The Health and Community Services Industry:

Injects more than $16.2 billion to the Queensland economy each year

  • Pays more than $13.5 billion in wages and salaries
  • Attracts volunteer and carer contributions, estimated to be worth $10.5 billion annually
  • Purchases around $2 billion worth of goods and services annually from other Queensland industries and businesses
  • Created 20,400 new jobs in Queensland in 2011 representing more than 80% of Queensland’s job growth of 25,400
  • Created 71,900 new jobs or 28 per cent of the state’s total employment growth over five years to 2011

There should without a doubt be at least one representative of the Health and Community Services Industry and I would suggest two (one from the Health Industry and one for the Community Services industry) as despite any assertions to the contrary it is the biggest employment area both currently and into the future and has and will continue to have incredibly high need for training of staff and unlike some other industries (mining in particular) does not have the wealth of self-generated funds to put towards training staff, relying heavily on Government subsidy.

Transforming VET Investment (Recommendations 2.6-2.8)

There is really nothing out of the ball park here, the only thing I would say echo’s my statements above, about the need to ensure that the Health and Community Services Sector is not left out of the ‘selected Certificate IV and above qualifications, skill sets and other specific priorities.’  There is a significant need for the Health and Community Services to be able to access funding for training at levels above a Certificate III level.  I would however like to add here that there needs to be some focus on how funding is handled.  I have made the point before that a model focussing on Units of Competency rather than full qualifications may in some areas by incredibly useful from both an employee and employer perspective.   In order to obtain the best results in terms of completion rates and employment outcomes, more of the funding needs to be funnelled to organisations (employers) and less to individuals.  This gives employers the ability to recruit, train and retain staff, at levels that will be achieved without tight employer involvement.  I say this because when you consider completion rates from Enterprise RTO’s (that is employers who have their own internal RTO to train primarily their own staff) they are in the area of 90+%, because it is in the interest of the employer to ensure that they recruit  the right people and give them all of the assistance necessary in order to complete.  This is simply not the case with external providers who are training individuals who are hoping that on completion they will be able to gain employment.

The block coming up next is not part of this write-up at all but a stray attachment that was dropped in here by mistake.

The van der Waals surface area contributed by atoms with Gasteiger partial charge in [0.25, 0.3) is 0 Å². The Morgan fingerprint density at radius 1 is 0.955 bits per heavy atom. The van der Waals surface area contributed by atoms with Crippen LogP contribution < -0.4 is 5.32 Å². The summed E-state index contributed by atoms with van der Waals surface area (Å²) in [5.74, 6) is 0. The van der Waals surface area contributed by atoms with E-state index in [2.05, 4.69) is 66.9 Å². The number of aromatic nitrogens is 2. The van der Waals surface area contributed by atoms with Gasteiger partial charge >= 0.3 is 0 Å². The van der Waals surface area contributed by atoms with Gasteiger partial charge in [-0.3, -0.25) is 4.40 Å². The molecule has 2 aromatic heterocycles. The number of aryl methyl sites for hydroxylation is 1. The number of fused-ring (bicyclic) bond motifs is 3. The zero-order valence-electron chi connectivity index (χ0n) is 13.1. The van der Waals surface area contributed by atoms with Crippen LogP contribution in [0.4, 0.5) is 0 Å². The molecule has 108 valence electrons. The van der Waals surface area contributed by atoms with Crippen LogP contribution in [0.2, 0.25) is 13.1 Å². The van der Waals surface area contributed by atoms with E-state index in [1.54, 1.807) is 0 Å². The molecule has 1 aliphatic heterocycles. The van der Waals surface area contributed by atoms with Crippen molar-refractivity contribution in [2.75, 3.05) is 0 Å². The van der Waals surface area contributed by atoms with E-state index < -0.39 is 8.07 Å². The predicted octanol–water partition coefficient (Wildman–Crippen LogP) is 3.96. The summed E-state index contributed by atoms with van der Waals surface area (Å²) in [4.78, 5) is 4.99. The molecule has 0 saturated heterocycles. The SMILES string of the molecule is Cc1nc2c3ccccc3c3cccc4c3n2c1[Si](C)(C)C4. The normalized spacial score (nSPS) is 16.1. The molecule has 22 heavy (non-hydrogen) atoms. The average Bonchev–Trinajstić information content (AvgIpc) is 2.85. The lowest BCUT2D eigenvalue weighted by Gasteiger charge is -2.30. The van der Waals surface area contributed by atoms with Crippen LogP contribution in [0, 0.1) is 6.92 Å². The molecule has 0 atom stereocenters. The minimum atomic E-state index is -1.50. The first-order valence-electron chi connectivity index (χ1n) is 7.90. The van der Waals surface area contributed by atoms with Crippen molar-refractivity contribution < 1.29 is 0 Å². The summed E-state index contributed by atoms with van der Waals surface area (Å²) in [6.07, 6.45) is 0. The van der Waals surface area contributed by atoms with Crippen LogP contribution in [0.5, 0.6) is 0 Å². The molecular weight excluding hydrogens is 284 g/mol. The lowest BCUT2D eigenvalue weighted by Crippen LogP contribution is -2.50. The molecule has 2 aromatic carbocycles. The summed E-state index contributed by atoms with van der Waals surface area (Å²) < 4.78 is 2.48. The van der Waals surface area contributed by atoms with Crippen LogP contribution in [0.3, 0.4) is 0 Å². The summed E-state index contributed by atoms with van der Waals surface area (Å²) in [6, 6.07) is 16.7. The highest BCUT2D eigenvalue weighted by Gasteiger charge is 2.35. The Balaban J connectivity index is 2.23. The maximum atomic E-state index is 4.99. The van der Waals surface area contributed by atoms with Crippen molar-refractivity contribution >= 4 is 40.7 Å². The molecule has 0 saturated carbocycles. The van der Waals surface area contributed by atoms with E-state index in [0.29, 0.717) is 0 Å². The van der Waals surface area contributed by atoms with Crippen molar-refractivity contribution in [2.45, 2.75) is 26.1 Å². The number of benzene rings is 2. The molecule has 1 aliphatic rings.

VET in Schools and Links with Higher Education (recommendations 2.9-2.12)

I think recommendation 2.9 definately sets the scene here “There is a clear role for VETiS into the future, within a strictly applied framework that supports achievement of the Government’s economic goals, however, Government’s VRG investment in VETiS needs to be focused on employment outcomes and aligned to the skill needs of industry,” and is on the money.  The need for stronger links between the vocational course offered to and taken by high school students become abundantly clear when you see that the biggest increases (between 300 & 800+%) in course has been in entertainment and fitness qualifications.  However again (and I know I am banging on about this a little) just going back to offering trade qualifications without reference to other industries with equal or more demand for workers would be a definite mistake.

The need for better dialogue between the VET and Higher Education Sectors (recommendation 2.12) is something that almost self-evident and needs to be improved.

So there you have my thoughts on specifics of the recommendations in section 2 of the report.  Tomorrow I am going to have a closer look at the recommendations around TAFE.

As always happy to hear what you have to think on any of these subjects.